The Pacific Dance Festival, opening in Auckland tonight, brings rich and challenging expression to the stage. Leonie Hayden talks to dancer and choreographer Tia Sagapolutele.
Artists are compelled to dismantle. The best of their generation are revered, reviled and remembered for being the most disruptive. But ambitious Māori and Pacific artists are eventually faced with the question of whether that desire to disrupt can cause real offense to family and community, and if so—is it worth it?
In a 2015 interview, Samoan artist Rosanna Raymond described the Polynesian body as “a genealogical space”.
“The body is the vessel that allows the past to be in the present.”
Ave, a dance piece by University of Auckland masters student Tia Sagapolutele that features in the upcoming Pacific Dance Festival, contrasts Siva Samoa, hip hop and contemporary dance to show the tension experienced by young Samoan women raised in New Zealand. It navigates a timeline of colonisation and the space between cultures.
Although there is variation between villages, Siva Samoa, traditional Samoan dance, has remained largely unchanged by Western influence. Its graceful movements, characterised by soft, bird-like hand gestures, describe faith, tradition, family life and day-to-day tasks in the islands.
“I feel it’s going to be controversial,” says Tia from her rehearsal studio at the university. “I have people in my extended family who are like, ‘It has to be like this,’ super traditional… but that’s what dance is about, challenging ideas. I’m ready for the backlash.”
Tia created Ave in 2016, but has rebuilt it with six other Pacific dancers—a collaborative effort that reflects their combined experience. It will feature among a collection of four works by women choreographers in the first week of the Pacific Dance Festival, opening tonight.
Born and raised in South Auckland, Tia’s mother hails from Savai’i, and her father from Apia. Her mother Ruta recognised a performer when she saw one and encouraged Tia in piano, singing and drama from a young age. In 2011, Tia joined Parris Goebel’s Royal Family dance academy, earning a place at the World Hip Hop championships with her crew, Sorority, the following year.
It was a year that was to prove formative for the dancer.
“A few weeks later when I got back, that’s when mum went into hospital.”
The passing of her mother in 2012 was sudden and devastating. Having lost their father when she was four, 19-year-old Tia and her four older brothers, Raymond, Some, Uoka and Mark (Deceptikonz rapper Mareko), found themselves alone in the world. She failed that year of her creative arts degree at MIT.
“I didn’t know what I was going to do next. I didn’t think that I would continue. My brothers were really supportive. They were just like, ‘Whatever you wanna do we’ve got your back.’ It was good to have that time off to breathe and reevaluate what I wanted to do, but I really thought of my mum. She’s the one that got me into the performing arts and I thought, ‘That’s what I want to do.’ It changed my perspective as an artist.”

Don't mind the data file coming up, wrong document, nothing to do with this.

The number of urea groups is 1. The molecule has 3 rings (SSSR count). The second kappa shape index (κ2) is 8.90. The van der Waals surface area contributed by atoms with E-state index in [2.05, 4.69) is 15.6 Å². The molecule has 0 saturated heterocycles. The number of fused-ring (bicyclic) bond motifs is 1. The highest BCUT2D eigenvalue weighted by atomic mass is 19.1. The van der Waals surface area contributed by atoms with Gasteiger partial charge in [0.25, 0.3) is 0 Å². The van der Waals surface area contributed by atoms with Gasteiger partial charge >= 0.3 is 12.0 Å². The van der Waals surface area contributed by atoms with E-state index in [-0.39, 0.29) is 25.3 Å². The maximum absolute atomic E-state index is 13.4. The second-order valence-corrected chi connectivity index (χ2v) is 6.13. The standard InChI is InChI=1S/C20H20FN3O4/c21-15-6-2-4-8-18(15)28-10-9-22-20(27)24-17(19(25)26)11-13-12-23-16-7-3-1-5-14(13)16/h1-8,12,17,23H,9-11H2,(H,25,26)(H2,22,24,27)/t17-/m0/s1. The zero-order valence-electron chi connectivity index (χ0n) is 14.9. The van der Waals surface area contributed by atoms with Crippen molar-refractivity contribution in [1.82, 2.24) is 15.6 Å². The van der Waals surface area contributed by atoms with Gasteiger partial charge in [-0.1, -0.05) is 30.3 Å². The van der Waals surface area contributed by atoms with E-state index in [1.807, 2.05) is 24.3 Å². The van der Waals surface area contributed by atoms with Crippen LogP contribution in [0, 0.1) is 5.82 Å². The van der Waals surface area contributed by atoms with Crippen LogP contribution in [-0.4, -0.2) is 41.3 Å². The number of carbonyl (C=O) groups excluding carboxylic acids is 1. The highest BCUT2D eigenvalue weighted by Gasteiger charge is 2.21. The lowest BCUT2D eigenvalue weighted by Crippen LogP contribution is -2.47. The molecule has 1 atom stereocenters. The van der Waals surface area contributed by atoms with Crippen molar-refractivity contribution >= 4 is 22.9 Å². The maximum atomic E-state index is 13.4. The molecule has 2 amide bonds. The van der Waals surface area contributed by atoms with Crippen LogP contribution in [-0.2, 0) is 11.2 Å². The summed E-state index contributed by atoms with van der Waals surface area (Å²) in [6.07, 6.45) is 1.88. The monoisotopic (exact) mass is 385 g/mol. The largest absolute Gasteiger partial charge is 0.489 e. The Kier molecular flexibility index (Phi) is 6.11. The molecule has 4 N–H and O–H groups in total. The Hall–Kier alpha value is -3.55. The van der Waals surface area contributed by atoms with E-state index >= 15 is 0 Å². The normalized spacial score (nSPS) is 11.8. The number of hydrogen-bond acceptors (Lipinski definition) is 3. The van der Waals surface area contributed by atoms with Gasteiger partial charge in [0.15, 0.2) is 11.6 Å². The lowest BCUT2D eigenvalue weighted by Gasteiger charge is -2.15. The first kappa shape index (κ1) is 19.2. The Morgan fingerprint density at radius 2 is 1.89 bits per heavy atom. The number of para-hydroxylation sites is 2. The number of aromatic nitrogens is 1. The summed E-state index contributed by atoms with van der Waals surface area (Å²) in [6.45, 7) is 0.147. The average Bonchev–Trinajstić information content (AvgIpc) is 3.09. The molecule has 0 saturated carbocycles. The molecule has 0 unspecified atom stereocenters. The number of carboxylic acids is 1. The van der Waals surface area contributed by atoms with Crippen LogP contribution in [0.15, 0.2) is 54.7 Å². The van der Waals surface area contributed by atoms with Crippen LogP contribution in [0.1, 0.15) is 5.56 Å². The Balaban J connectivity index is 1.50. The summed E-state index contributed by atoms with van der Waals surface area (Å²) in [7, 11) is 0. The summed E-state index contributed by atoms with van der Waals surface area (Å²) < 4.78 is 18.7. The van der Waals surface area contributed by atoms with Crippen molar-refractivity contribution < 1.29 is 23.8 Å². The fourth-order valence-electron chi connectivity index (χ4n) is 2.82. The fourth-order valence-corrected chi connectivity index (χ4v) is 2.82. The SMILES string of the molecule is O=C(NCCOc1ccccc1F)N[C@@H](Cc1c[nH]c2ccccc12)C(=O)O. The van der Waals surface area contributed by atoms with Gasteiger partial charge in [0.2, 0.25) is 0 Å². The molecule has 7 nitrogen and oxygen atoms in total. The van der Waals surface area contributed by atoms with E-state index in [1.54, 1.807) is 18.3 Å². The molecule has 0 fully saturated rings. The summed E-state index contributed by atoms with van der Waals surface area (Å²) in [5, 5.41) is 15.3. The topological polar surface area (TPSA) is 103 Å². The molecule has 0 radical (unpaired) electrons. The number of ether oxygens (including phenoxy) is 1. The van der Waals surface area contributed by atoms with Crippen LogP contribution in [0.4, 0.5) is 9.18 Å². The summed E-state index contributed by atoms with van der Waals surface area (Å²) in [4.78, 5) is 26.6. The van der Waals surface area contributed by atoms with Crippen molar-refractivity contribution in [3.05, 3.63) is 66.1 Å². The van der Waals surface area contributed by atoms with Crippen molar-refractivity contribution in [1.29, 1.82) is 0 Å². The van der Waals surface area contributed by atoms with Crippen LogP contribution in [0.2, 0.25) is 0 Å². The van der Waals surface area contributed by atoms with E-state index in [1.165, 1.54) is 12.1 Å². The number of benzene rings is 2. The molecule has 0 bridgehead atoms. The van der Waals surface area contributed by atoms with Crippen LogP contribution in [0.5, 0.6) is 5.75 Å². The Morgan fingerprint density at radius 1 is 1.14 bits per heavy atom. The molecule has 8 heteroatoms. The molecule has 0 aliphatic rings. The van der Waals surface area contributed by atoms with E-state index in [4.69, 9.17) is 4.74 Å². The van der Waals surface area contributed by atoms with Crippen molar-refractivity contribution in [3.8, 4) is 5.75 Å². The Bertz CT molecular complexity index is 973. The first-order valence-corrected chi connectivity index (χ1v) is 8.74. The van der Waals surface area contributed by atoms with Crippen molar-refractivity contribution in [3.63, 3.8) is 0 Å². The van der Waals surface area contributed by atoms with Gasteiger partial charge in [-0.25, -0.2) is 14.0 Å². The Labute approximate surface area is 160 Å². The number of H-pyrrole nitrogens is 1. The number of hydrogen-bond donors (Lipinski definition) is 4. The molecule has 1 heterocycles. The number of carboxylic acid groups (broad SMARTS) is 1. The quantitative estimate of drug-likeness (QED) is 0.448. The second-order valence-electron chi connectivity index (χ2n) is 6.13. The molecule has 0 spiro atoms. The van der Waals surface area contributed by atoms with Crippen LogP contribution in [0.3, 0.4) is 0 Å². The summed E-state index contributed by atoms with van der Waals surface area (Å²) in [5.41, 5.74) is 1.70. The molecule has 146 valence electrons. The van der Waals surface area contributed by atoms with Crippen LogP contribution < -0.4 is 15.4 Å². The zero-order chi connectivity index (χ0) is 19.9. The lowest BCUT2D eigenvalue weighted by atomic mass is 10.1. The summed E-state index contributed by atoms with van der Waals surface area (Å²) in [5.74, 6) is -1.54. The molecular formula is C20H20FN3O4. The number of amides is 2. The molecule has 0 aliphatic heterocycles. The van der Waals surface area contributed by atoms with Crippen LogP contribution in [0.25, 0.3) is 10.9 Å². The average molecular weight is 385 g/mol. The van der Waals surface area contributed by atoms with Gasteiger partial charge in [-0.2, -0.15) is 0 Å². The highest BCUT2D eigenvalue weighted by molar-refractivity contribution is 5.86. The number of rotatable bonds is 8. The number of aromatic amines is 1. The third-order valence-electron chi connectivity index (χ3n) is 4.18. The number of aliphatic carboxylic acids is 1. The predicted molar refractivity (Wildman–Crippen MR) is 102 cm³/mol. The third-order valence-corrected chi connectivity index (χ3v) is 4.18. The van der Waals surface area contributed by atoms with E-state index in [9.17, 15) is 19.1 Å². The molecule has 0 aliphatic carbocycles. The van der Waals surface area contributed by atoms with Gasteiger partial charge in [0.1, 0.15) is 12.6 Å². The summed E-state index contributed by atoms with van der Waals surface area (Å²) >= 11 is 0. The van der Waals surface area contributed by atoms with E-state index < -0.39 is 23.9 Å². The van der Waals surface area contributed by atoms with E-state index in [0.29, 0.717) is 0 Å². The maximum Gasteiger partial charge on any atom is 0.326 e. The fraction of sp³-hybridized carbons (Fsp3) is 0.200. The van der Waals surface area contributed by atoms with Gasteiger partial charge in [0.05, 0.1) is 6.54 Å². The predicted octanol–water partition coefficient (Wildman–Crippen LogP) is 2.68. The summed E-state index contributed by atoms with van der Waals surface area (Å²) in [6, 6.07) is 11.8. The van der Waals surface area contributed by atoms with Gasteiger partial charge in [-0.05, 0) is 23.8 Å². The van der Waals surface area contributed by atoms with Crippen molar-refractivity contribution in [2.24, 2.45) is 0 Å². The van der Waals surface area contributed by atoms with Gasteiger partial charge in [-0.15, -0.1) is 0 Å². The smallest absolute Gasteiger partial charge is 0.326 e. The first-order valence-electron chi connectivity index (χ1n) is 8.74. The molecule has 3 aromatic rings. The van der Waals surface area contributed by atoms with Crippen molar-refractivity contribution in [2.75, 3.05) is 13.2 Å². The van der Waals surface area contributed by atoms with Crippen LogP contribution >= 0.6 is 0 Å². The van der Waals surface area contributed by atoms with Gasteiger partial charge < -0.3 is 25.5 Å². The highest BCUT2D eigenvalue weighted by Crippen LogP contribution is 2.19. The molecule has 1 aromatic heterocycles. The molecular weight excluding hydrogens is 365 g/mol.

With a renewed passion, Tia went back to school and graduated from MIT in 2016. While completing her post-graduate studies at the University of Auckland, she decided to move away from hip hop and start creating works that drew on fa’a Samoa and examined who she would become now she felt her cultural ties had been severed by her mother’s passing.
“Growing up, we weren’t really in touch with our culture. We were raised in that Western environment, speaking English. When Mum passed I lost that link to my family. So for me it felt very important to find out about my extended family, but I didn’t want to lose what I have learned as a dancer.”
The past decade has seen the emergence of a generation of bold Pacific artists who are challenging Pasifika identity and indigenous visibility in the art world. From Tanu Gago and the FAFSWAG crew, to Janet Lilo, Edith Amituanai, Greg Semu, Louise Tu’u, curators Ema Tavola and Nina Tonga, writer Lana Lopesi—the smartest kids in school, it seems, come from the islands.
Tia identifies with these icons of her generation and shares the lessons they’ve taught her: “Shigeyuki Kihara has been a big influence in my creative work, [poet and dancer] Jah Rager, Rosanna Raymond… How they challenge everything, that’s what I want to do. I’m finding my voice.”
Click here for bookings information and more about the Pacific Dance Festival.
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